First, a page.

Left Heart Catheterization
Medically reviewed by Drugs.com. Last updated on Aug 31, 2022.
What do I need to know about left heart catheterization?
Left heart catheterization is a procedure to look at your heart and its arteries. You may need this procedure if you have chest pain, heart disease, or your heart is not working as it should.
How do I prepare for the procedure?
- Your healthcare provider will tell you how to prepare. He or she may tell you not to eat or drink anything after midnight on the day of the procedure. Arrange to have someone drive you home when you are discharged.
- Tell your provider about all medicines you currently take. He or she will tell you if you need to stop any medicine for the procedure, and when to stop. He or she will tell you which medicines to take or not take on the day of the procedure.
- Contrast liquid will be used to show the parts of your heart more clearly in pictures. Tell your provider if you have had an allergic reaction to contrast liquid.
- You may need blood or urine tests before your procedure. Talk to your healthcare provider about these or other tests you may need.
What will happen during the procedure?
- You will be given medicine to help you relax. You will receive local anesthesia that will numb the area where the catheter will be placed. You will be awake during the procedure so that your healthcare providers can give you instructions. You will need to let them know if you have any discomfort.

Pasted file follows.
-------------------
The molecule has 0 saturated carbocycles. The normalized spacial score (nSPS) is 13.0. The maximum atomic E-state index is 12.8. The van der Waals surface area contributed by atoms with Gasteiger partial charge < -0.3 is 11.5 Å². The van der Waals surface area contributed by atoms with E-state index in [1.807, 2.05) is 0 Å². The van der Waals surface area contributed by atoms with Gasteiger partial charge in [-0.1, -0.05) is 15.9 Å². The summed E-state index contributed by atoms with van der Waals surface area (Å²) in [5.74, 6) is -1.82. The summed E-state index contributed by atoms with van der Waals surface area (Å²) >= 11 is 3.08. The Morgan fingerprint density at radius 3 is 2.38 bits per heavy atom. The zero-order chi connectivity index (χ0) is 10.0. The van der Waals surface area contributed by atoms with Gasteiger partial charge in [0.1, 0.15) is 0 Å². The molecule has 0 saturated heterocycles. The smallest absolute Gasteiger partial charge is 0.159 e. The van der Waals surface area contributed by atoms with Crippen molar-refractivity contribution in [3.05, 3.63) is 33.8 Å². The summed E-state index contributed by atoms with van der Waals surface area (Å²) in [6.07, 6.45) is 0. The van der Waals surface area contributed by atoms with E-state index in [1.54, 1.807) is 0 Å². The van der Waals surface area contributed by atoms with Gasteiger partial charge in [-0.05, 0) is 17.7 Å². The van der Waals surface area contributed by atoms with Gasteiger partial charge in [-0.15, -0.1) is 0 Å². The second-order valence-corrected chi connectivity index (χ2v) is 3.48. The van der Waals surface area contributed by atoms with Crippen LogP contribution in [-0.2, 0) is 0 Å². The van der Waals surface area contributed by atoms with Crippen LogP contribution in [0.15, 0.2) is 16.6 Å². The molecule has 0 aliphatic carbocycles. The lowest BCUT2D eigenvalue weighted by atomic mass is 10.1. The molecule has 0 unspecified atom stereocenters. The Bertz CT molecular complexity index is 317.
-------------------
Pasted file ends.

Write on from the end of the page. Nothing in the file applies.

- Your healthcare provider will insert a catheter into an artery in your arm, wrist, or leg. He or she will use an x-ray to guide the catheter to your heart. Contrast liquid will be used to help heart blood vessels, muscle, or valves show up more clearly in the pictures. You may get a warm feeling or slight nausea right after the liquid is injected. This is normal, and will pass quickly. Your provider may remove a small sample of heart tissue and send it to a lab to be tested. He or she may also open a narrow or blocked heart valve or artery. A stent (small tube) may be left inside your artery to hold it open.
- The catheter may be left in place to monitor pressure in your heart. When the catheter is removed, pressure will be applied to the site for at least 30 minutes to help decrease the risk of bleeding. A collagen plug or other closure device may be used to close the site. If the site is in your wrist, your healthcare provider will place a compression device around your wrist. Healthcare providers will cover the site with a pressure bandage to decrease bleeding.
What should I expect after the procedure?
You will be taken to a room to rest until you are fully awake. Healthcare providers will monitor you closely for any problems. Do not get out of bed until your healthcare provider says it is okay. When your healthcare provider sees that you are okay, you will be taken to your hospital room.
- You may need to lie flat and keep your arm or leg straight for several hours. Arm or leg movement too soon can cause serious bleeding.
- Extra liquids will help flush the contrast liquid out.
- If the catheter was in your groin and you need to cough, support the catheter site with your hand.
What are the risks of left heart catheterization?
During the procedure, the catheter may tear an artery and cause bleeding. An air bubble may enter your lung, or your lung may collapse. You may have a heart attack. After the procedure, you may have bleeding or an infection. You may have damage to a heart valve. A fistula (abnormal opening) may form between an artery and vein. You may have irregular heartbeats that cause dizziness or fainting. You may get a blood clot in your leg or arm. These problems may become life-threatening.
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